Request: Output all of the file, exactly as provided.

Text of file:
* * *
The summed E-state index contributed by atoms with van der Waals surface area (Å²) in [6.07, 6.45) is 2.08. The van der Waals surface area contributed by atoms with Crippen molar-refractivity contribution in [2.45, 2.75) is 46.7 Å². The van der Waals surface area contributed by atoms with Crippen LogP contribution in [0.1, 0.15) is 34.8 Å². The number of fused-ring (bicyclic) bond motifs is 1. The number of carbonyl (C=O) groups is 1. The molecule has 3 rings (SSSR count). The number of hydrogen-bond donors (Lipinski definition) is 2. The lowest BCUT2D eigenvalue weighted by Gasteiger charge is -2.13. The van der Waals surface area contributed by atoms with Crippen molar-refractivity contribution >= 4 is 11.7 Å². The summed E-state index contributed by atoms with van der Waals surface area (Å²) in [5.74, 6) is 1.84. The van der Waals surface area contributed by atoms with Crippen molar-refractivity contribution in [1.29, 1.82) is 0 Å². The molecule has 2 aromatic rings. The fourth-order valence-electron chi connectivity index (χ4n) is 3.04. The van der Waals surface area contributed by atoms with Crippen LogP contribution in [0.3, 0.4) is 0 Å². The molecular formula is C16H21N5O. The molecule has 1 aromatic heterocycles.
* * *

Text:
The summed E-state index contributed by atoms with van der Waals surface area (Å²) in [6.07, 6.45) is 2.08. The van der Waals surface area contributed by atoms with Crippen molar-refractivity contribution in [2.45, 2.75) is 46.7 Å². The van der Waals surface area contributed by atoms with Crippen LogP contribution in [0.1, 0.15) is 34.8 Å². The number of fused-ring (bicyclic) bond motifs is 1. The number of carbonyl (C=O) groups is 1. The molecule has 3 rings (SSSR count). The number of hydrogen-bond donors (Lipinski definition) is 2. The lowest BCUT2D eigenvalue weighted by Gasteiger charge is -2.13. The van der Waals surface area contributed by atoms with Crippen molar-refractivity contribution >= 4 is 11.7 Å². The summed E-state index contributed by atoms with van der Waals surface area (Å²) in [5.74, 6) is 1.84. The van der Waals surface area contributed by atoms with Crippen molar-refractivity contribution in [1.29, 1.82) is 0 Å². The molecule has 2 aromatic rings. The fourth-order valence-electron chi connectivity index (χ4n) is 3.04. The van der Waals surface area contributed by atoms with Crippen LogP contribution in [0.3, 0.4) is 0 Å². The molecular formula is C16H21N5O. The molecule has 1 aromatic heterocycles.